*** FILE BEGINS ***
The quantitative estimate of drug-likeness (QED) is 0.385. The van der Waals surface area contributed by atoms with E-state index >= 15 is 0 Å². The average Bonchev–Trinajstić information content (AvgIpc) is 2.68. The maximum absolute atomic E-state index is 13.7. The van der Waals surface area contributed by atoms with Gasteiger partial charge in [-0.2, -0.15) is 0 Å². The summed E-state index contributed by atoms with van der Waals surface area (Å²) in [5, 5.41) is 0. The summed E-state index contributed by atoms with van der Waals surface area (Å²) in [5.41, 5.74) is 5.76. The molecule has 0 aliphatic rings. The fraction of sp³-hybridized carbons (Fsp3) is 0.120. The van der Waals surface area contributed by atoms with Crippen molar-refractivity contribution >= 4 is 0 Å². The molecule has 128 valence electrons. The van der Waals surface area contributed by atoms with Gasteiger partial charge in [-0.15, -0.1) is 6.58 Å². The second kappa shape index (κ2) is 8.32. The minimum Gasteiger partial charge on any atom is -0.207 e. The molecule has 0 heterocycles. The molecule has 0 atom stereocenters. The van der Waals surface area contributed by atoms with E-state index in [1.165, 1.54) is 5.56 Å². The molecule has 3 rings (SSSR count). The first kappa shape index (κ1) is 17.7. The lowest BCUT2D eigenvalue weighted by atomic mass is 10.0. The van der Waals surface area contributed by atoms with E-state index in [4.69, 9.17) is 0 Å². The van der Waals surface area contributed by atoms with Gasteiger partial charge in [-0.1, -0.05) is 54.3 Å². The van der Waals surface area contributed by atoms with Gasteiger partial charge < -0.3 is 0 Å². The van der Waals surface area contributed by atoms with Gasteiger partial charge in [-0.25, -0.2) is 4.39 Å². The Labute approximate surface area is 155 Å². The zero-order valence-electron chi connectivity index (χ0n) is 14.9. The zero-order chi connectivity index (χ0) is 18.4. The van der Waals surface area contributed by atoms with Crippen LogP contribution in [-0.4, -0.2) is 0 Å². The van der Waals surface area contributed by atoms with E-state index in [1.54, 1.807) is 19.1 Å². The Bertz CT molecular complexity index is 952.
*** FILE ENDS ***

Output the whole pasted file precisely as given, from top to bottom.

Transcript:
The quantitative estimate of drug-likeness (QED) is 0.385. The van der Waals surface area contributed by atoms with E-state index >= 15 is 0 Å². The average Bonchev–Trinajstić information content (AvgIpc) is 2.68. The maximum absolute atomic E-state index is 13.7. The van der Waals surface area contributed by atoms with Gasteiger partial charge in [-0.2, -0.15) is 0 Å². The summed E-state index contributed by atoms with van der Waals surface area (Å²) in [5, 5.41) is 0. The summed E-state index contributed by atoms with van der Waals surface area (Å²) in [5.41, 5.74) is 5.76. The molecule has 0 aliphatic rings. The fraction of sp³-hybridized carbons (Fsp3) is 0.120. The van der Waals surface area contributed by atoms with Crippen molar-refractivity contribution >= 4 is 0 Å². The molecule has 128 valence electrons. The van der Waals surface area contributed by atoms with Gasteiger partial charge in [-0.15, -0.1) is 6.58 Å². The second kappa shape index (κ2) is 8.32. The minimum Gasteiger partial charge on any atom is -0.207 e. The molecule has 0 heterocycles. The molecule has 0 atom stereocenters. The van der Waals surface area contributed by atoms with E-state index in [1.165, 1.54) is 5.56 Å². The molecule has 3 rings (SSSR count). The first kappa shape index (κ1) is 17.7. The lowest BCUT2D eigenvalue weighted by atomic mass is 10.0. The van der Waals surface area contributed by atoms with E-state index in [4.69, 9.17) is 0 Å². The van der Waals surface area contributed by atoms with Gasteiger partial charge in [-0.1, -0.05) is 54.3 Å². The van der Waals surface area contributed by atoms with Gasteiger partial charge < -0.3 is 0 Å². The van der Waals surface area contributed by atoms with Gasteiger partial charge in [-0.25, -0.2) is 4.39 Å². The Labute approximate surface area is 155 Å². The zero-order valence-electron chi connectivity index (χ0n) is 14.9. The zero-order chi connectivity index (χ0) is 18.4. The van der Waals surface area contributed by atoms with Crippen LogP contribution in [-0.4, -0.2) is 0 Å². The van der Waals surface area contributed by atoms with E-state index in [1.54, 1.807) is 19.1 Å². The Bertz CT molecular complexity index is 952.